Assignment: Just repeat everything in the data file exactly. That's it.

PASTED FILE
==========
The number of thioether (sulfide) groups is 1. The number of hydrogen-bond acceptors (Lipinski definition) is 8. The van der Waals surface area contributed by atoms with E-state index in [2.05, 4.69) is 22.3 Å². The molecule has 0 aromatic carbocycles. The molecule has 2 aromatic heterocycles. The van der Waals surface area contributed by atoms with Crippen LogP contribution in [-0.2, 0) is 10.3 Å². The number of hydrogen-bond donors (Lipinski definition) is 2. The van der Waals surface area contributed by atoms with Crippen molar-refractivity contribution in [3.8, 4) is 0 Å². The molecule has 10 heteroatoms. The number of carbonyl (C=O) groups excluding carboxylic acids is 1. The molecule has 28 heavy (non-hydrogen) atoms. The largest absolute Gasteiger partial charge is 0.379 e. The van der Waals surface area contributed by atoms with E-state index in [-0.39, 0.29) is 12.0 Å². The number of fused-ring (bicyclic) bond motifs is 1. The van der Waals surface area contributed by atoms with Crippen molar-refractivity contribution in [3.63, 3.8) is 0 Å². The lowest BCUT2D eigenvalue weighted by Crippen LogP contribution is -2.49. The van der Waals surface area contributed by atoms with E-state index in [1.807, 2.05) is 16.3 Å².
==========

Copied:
The number of thioether (sulfide) groups is 1. The number of hydrogen-bond acceptors (Lipinski definition) is 8. The van der Waals surface area contributed by atoms with E-state index in [2.05, 4.69) is 22.3 Å². The molecule has 0 aromatic carbocycles. The molecule has 2 aromatic heterocycles. The van der Waals surface area contributed by atoms with Crippen LogP contribution in [-0.2, 0) is 10.3 Å². The number of hydrogen-bond donors (Lipinski definition) is 2. The van der Waals surface area contributed by atoms with Crippen molar-refractivity contribution in [3.8, 4) is 0 Å². The molecule has 10 heteroatoms. The number of carbonyl (C=O) groups excluding carboxylic acids is 1. The molecule has 28 heavy (non-hydrogen) atoms. The largest absolute Gasteiger partial charge is 0.379 e. The van der Waals surface area contributed by atoms with E-state index in [-0.39, 0.29) is 12.0 Å². The number of fused-ring (bicyclic) bond motifs is 1. The van der Waals surface area contributed by atoms with Crippen molar-refractivity contribution in [3.63, 3.8) is 0 Å². The lowest BCUT2D eigenvalue weighted by Crippen LogP contribution is -2.49. The van der Waals surface area contributed by atoms with E-state index in [1.807, 2.05) is 16.3 Å².